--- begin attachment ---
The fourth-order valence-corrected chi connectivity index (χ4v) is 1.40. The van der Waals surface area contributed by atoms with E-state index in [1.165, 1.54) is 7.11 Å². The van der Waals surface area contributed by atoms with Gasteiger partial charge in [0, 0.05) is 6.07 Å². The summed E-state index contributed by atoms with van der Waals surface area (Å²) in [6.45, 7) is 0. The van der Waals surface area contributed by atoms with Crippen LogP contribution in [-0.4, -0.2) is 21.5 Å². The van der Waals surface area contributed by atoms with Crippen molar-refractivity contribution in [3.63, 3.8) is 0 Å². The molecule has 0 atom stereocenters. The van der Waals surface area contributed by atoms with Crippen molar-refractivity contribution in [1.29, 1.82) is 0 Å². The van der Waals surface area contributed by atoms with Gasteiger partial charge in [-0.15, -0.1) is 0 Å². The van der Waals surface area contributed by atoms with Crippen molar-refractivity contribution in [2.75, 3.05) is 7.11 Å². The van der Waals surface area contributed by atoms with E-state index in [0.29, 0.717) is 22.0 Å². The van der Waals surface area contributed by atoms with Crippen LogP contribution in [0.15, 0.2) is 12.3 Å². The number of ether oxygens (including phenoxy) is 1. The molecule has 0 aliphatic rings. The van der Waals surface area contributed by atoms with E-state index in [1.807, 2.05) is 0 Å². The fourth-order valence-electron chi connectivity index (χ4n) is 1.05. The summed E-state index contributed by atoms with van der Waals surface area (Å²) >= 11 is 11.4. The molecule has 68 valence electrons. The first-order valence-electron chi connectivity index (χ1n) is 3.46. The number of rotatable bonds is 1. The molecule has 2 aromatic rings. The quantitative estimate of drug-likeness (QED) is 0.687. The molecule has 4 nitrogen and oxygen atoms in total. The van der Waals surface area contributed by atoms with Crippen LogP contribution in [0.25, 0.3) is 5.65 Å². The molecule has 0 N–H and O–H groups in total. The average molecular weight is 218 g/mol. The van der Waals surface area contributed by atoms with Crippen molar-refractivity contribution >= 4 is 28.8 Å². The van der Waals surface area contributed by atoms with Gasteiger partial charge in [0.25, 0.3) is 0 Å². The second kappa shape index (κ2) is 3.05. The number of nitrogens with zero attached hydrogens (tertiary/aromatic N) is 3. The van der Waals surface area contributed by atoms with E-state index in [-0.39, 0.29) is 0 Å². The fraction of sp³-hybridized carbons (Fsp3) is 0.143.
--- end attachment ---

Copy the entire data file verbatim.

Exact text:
The fourth-order valence-corrected chi connectivity index (χ4v) is 1.40. The van der Waals surface area contributed by atoms with E-state index in [1.165, 1.54) is 7.11 Å². The van der Waals surface area contributed by atoms with Gasteiger partial charge in [0, 0.05) is 6.07 Å². The summed E-state index contributed by atoms with van der Waals surface area (Å²) in [6.45, 7) is 0. The van der Waals surface area contributed by atoms with Crippen LogP contribution in [-0.4, -0.2) is 21.5 Å². The van der Waals surface area contributed by atoms with Crippen molar-refractivity contribution in [3.63, 3.8) is 0 Å². The molecule has 0 atom stereocenters. The van der Waals surface area contributed by atoms with Crippen molar-refractivity contribution in [1.29, 1.82) is 0 Å². The van der Waals surface area contributed by atoms with Gasteiger partial charge in [-0.15, -0.1) is 0 Å². The van der Waals surface area contributed by atoms with Crippen molar-refractivity contribution in [2.75, 3.05) is 7.11 Å². The van der Waals surface area contributed by atoms with E-state index in [0.29, 0.717) is 22.0 Å². The van der Waals surface area contributed by atoms with Crippen LogP contribution in [0.15, 0.2) is 12.3 Å². The number of ether oxygens (including phenoxy) is 1. The molecule has 0 aliphatic rings. The van der Waals surface area contributed by atoms with E-state index in [1.807, 2.05) is 0 Å². The fourth-order valence-electron chi connectivity index (χ4n) is 1.05. The summed E-state index contributed by atoms with van der Waals surface area (Å²) >= 11 is 11.4. The molecule has 68 valence electrons. The first-order valence-electron chi connectivity index (χ1n) is 3.46. The number of rotatable bonds is 1. The molecule has 2 aromatic rings. The quantitative estimate of drug-likeness (QED) is 0.687. The molecule has 4 nitrogen and oxygen atoms in total. The van der Waals surface area contributed by atoms with Crippen LogP contribution in [0.25, 0.3) is 5.65 Å². The molecule has 0 N–H and O–H groups in total. The average molecular weight is 218 g/mol. The van der Waals surface area contributed by atoms with Crippen molar-refractivity contribution >= 4 is 28.8 Å². The van der Waals surface area contributed by atoms with Gasteiger partial charge in [0.25, 0.3) is 0 Å². The second kappa shape index (κ2) is 3.05. The number of nitrogens with zero attached hydrogens (tertiary/aromatic N) is 3. The van der Waals surface area contributed by atoms with E-state index in [-0.39, 0.29) is 0 Å². The fraction of sp³-hybridized carbons (Fsp3) is 0.143.